new government advice on safeguarding and information sharing

The new Information Sharing Advice published by the Department for Education on March 26th 2015 states that “the most important consideration is whether sharing information is likely to safeguard and protect a child.” 

The ‘myth-busting guide’ at the back of the new Information Sharing Advice also says “even without consent, or explicit consent, it is still possible to share personal information if it is necessary in order to carry out your role…” 

On March 26th 2015 the revised Working Together to Safeguard Children was published. This replaces Working Together 2013.

Working Together is statutory guidance.

The difference between Working Together 2013 and Working Together 2015 is not immediately apparent. In other words, this is NOT on the same scale as the major rewrite we saw in 2013 from Working Together 2010.

However, the things I have noticed in Working Together 2015 so far are:

  • a reference to children who have been or may be sexually exploited, children who have undergone or may undergo female genital mutilation and children who have been or may be radicalised (page 15)
  • signposting to new Information Sharing Advice which supersedes the 2008 guidance

The new Information Sharing Advice also directs the reader to newly published advice on what to do if you are worried about a child being abused (March 26th 2015) which replaces guidance issued in 2006 

The information sharing advice and the advice on abuse are both non-statutory advice.

All these new documents issued by the Department for Education on March 26th 2015 apply to ENGLAND ONLY.

The new Information Sharing Advice  says in 2 different places that “fears about sharing information cannot be allowed to stand in the way of the need to safeguard and promote the welfare of children at risk of abuse or neglect”. In addition it says that “poor or non-existent information sharing is a factor repeatedly flagged up as an issue in Serious Case Reviews.” 

The new Information Sharing Advice says “human rights concerns, such as respecting the right to a private and family life would not prevent sharing where there are real safeguarding concerns.”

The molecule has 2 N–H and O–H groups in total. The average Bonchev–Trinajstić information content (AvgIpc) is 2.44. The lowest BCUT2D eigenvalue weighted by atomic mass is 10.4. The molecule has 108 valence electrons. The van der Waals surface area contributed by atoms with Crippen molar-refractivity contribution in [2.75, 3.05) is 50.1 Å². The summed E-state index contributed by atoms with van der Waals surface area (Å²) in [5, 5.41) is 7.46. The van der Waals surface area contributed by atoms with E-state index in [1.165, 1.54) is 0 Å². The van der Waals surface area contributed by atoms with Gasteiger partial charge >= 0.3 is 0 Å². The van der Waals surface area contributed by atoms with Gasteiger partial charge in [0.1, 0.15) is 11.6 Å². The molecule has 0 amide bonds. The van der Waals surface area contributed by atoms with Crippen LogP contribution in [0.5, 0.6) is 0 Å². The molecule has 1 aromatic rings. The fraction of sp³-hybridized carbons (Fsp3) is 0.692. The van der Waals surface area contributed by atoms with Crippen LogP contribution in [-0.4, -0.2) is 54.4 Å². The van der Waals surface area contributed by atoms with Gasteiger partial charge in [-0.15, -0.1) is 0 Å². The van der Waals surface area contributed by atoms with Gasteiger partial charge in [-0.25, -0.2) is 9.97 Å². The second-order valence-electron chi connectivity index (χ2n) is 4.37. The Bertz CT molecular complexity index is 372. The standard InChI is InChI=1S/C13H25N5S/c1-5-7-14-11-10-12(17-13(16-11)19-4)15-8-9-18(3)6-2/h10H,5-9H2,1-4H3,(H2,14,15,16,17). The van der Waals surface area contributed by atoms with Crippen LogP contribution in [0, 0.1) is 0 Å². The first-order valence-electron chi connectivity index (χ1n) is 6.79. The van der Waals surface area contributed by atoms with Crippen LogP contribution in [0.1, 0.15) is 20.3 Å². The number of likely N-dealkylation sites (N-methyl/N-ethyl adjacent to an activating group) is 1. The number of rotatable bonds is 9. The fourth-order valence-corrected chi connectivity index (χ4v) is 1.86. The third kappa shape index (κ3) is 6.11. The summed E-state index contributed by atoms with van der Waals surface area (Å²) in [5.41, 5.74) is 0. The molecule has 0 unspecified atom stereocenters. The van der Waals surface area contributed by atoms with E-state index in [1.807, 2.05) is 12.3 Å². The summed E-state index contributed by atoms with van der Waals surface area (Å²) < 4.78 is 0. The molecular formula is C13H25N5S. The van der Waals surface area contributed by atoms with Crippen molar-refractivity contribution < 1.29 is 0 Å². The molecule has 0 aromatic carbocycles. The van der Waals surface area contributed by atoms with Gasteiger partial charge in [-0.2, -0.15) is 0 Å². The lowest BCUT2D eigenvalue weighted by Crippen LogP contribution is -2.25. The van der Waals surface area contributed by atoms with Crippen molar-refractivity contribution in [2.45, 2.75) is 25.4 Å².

The new Information Sharing Advice asks “do you have consent” and if not, “is there another reason to share information such as to fulfil a public function or to protect the vital interests of the information subject.” (See flowchart on page 12)

The ‘myth-busting guide’ at the back of the 2015 advice says “If the information is confidential, and the consent of the information subject is not gained, then the responder needs to satisfy themselves that there are grounds to override the duty of confidentiality in these circumstances. This can be because it is overwhelmingly in the information subject’s interests for this information to be disclosed…”  

What do do if you’re worried a child is being abused 2015 is 18 pages compared with the 74 page document (2006) which it replaces.

The new advice on what to do if you are worried about a child being abused says (page 14) “if you have concerns about the safety or welfare of a child and feel they are not being acted upon by your manager or named/designated safeguarding lead, it is your responsibility to take action.” 

The new advice on what to do if you are worried about a child being abused  also says “if, at any time, you believe that a child may be a child in need [defined in the footnote to page 14 under s 17 of the Children Act 1989 as “unlikely to achieve or maintain or to have the opportunity of achieving or maintaining, a satisfactory level of health or development without the provision of services; their health or development is likely to be significantly impaired, or further impaired, without the provision of such services; or they are disabled”] … you should refer immediately to local authority children’s social care. This referral can be made by any practitioner. If you see further signs of potential abuse and neglect, report and refer again.” 

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4 thoughts on “new government advice on safeguarding and information sharing

  1. EJ

    The trouble is the misuse of these duties. Any disgruntled professional can report a family to SS and falsely claim concerns where nothing is wrong. It’s abuse of power and is wasting vast sums of public money.

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  2. Fiona Nicholson Post author

    I imagine that a lot of time must be wasted sifting through child protection referrals which don’t meet the threshold. I am also concerned once a family is in the system that inexperienced social workers behave defensively and don’t have the nerve to sign a family off, in case something happens later. Ofsted criticises these patterns of behaviour when it inspects children’s social care.

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